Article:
No way man. that was err ... providential!

  • 3
    Doesn't this come from (Divine) providence? That would mean it's not "outside the realm of faith." Apr 20 '18 at 18:05
  • it is but one sub-definition of providential.
    – lbf
    Apr 20 '18 at 18:08
  • 2
    If the word 'providential' is being used in a current way with a "No way man" in it,then it's great word. "Providential" definitely still has a huge suggestion of "but for the grace of god" in it to me ... I'd definitely hear it as a"oh that guy is a bible thumper" saying it.. but with a "dude" or a 'man' in the same sentence it's more like "awesome" or 'stupendous' used for playful dramatic effect
    – Tom22
    Apr 20 '18 at 19:27
  • I have literally never heard this word used in this fashion; providence, yes, but that’s (even more) explicitly religious. But providential? Sounds like an insurance firm...
    – KRyan
    Apr 21 '18 at 3:28

Synchronicity (Merriam-Webster, definition 2) or Coincidence (Merriam-Webster, definition 2) seem to be suitable words to describe such a situation.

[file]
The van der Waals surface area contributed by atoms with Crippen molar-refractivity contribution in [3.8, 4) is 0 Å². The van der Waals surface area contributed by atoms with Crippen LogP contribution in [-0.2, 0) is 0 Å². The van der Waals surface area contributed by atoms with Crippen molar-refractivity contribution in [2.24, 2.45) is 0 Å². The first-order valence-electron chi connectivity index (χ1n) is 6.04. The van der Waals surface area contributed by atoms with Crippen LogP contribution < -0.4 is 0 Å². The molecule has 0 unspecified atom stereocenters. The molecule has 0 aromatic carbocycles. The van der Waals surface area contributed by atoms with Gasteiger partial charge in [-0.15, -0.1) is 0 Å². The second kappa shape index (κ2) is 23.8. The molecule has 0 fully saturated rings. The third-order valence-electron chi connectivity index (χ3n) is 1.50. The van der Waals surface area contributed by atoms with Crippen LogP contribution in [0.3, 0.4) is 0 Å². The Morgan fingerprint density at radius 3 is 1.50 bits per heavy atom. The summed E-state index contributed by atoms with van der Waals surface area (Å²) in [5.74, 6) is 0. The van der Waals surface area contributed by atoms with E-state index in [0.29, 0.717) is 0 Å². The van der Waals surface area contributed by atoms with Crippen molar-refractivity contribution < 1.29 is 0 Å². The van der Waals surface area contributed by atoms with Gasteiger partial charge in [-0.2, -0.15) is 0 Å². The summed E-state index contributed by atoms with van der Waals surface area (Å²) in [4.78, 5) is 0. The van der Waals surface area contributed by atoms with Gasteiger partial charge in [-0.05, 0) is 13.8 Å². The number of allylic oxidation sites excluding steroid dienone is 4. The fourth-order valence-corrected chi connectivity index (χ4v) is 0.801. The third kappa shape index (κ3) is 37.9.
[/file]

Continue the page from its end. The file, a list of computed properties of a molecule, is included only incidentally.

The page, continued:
You could say the wish was fulfilled, which means that the wish was achieved or realized.

See, for example, meaning 3 of fulfill (Merriam-Webster) or see similar meanings under fulfil (Oxford online).


I like use of the word "happenstance" for something happening fortuitously. It might imply that the "something" that happened by chance was previously thought about - a portmanteau of happen and circumstance.



You could say that it is a fluke.

Random House:

  1. a stroke of good luck: I got the job by a fluke.

  2. a chance happening; accident.

  3. an accidentally successful stroke, as in billiards.

Usage example:

By some fluke, my son wandered into the office where I had gone to call 911. What a lucky coincidence.


Last answerer doesn't seem to realize that he answered the question perfectly: "fulfillment" (as of a wish). I think that this is the only appropriate word. In German it's "Erfuellung", and more in common useage.